The UK is one of the first countries to join the Kigali Amendment, a major new agreement to reduce carbon emissions and tackle global warming
The UK is one of the first countries to commit to the Kigali Amendment, a major new UN pledge to reduce hydrofluorocarbon emissions by 85% between 2019 and 2036.
The agreement is an amendment to the Montreal Protocol, one of the most successful treaties ever, which has already phased out 98% of ozone-harming substances.
Hydrofluorocarbon emissions come from air conditioners, refrigerators, and other appliances, and contribute to atmospheric greenhouse gases although they do not affect the ozone.
The ozone layer has been seen to be shrinking, giving scientists new confidence in tackling the effects of man-made global warming.
It is hoped that through the treaty member nations will keep global warming below the 2°c threshold set by the Paris Climate Agreement.
Environment Secretary Michael Gove was optimistic about the deal, saying:
“Not only will this deal reduce global carbon emissions by the equivalent of around 70 billion tonnes of carbon dioxide by 2050 – the same as 600 coal fired power stations would produce during that time – it will also help to protect our health, our agriculture and the wider environment.”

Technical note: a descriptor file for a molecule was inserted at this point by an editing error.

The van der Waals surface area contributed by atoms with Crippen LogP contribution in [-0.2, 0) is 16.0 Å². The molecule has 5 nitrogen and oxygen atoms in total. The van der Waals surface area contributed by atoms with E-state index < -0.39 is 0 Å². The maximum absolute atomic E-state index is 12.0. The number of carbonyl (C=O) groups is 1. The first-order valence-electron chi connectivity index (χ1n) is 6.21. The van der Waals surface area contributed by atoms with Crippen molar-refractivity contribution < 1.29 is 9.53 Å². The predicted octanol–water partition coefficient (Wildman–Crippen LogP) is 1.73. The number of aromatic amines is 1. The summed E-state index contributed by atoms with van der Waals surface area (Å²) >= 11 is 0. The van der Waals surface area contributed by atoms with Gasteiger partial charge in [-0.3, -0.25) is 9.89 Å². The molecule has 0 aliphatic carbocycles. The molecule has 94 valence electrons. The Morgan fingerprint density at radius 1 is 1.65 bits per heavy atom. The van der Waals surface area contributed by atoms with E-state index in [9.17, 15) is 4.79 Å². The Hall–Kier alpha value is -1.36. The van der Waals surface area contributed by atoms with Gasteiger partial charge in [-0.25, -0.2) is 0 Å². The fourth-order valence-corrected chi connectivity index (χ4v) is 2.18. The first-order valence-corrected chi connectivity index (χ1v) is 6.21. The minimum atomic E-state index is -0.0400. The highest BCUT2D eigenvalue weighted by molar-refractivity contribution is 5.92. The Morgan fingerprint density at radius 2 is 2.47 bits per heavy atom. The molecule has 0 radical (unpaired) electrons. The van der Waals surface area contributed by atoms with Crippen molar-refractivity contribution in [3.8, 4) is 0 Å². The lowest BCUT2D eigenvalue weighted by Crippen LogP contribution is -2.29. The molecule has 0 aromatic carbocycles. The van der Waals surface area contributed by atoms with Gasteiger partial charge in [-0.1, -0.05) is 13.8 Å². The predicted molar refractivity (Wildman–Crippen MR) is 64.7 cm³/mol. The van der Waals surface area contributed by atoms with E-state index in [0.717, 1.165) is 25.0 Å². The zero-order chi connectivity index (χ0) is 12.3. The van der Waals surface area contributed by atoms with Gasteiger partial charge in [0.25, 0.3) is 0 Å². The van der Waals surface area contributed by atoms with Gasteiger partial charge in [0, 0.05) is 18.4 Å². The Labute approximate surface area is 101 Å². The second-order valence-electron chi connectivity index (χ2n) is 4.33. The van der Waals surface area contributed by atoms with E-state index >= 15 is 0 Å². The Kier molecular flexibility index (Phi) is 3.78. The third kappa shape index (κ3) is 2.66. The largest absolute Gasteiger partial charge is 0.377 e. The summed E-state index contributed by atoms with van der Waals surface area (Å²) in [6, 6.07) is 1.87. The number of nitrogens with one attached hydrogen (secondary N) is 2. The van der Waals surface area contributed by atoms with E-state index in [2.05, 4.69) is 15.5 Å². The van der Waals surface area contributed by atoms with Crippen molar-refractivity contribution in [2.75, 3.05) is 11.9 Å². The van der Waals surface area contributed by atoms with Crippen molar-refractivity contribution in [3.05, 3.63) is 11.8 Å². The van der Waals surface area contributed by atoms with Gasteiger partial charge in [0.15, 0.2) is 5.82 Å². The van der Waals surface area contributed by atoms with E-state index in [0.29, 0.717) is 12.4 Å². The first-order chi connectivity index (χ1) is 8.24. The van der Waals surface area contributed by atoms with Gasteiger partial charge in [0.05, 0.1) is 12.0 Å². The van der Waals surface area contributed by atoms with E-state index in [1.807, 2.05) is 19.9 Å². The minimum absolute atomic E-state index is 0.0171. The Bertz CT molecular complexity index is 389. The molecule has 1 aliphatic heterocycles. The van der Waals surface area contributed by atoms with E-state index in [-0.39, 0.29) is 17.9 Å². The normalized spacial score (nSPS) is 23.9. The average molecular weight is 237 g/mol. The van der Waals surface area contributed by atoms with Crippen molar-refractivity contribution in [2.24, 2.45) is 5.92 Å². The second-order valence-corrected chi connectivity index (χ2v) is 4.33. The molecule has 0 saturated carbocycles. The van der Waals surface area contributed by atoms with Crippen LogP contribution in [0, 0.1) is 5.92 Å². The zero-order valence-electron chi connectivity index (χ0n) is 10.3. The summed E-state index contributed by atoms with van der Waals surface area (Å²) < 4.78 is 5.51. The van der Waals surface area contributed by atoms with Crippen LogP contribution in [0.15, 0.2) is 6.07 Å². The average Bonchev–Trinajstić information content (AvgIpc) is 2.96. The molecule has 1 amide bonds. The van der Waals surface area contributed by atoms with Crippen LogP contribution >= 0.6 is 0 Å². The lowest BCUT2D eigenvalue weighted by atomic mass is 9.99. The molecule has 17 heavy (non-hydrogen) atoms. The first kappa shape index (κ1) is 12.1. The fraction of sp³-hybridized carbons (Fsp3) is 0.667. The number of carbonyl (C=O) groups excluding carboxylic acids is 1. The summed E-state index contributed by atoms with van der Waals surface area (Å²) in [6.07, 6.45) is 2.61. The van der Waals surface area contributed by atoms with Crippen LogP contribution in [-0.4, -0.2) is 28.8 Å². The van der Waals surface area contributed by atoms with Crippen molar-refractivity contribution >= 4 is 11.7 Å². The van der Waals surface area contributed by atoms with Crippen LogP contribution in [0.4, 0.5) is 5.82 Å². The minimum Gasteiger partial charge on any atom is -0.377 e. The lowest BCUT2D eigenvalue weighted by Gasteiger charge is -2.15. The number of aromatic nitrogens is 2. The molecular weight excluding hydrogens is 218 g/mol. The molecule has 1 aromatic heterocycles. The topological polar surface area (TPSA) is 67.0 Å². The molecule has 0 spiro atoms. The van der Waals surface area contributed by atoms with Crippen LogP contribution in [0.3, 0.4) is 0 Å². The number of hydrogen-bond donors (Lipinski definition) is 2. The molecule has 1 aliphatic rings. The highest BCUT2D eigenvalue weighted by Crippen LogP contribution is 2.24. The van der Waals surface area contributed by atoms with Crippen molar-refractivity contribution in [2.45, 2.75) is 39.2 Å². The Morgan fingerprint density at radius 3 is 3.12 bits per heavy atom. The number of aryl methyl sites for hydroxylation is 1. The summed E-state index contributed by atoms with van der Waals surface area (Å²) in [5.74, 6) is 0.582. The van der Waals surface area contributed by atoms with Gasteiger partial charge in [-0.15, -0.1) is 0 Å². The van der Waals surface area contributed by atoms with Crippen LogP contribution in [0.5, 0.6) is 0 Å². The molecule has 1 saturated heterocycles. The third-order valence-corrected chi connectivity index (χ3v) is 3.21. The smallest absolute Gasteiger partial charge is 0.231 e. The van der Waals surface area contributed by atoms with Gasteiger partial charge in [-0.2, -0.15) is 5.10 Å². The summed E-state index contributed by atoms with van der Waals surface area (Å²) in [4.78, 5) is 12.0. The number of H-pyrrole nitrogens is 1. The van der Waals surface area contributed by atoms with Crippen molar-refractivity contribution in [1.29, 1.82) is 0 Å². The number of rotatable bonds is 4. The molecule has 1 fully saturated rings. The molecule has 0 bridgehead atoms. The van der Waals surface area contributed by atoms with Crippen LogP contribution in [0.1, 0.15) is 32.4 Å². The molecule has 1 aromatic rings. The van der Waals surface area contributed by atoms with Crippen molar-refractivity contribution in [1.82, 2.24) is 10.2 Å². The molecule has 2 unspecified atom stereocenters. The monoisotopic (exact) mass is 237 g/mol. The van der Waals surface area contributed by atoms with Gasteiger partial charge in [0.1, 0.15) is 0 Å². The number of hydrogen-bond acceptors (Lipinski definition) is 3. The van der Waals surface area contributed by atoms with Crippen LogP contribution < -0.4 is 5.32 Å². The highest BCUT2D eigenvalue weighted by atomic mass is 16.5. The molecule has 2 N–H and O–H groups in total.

It is hoped that through the Kigali Amendment the UK will save £1.17 billion through carbon efficiency when costs and profits are taken into consideration.
Manufacturers of refrigerators and other hydrofluorocarbon emitting devices have expressed uncertainty on how the Brexit vote will affect regulations.
The new treaty will require the UK to save a further 44 million tonnes of carbon monoxide than it would under EU regulations alone.
EU authorities currently manage regulations of such industries, so new guidelines will have to be drawn out with new restrictions in mind and under the authority of the UK government.
The process of phasing out the gases has already begun under EU regulations, and the new treaty is a huge step towards dramatically reducing them.
If successful, the agreement could reduce some of the worst effects of man-made climate change.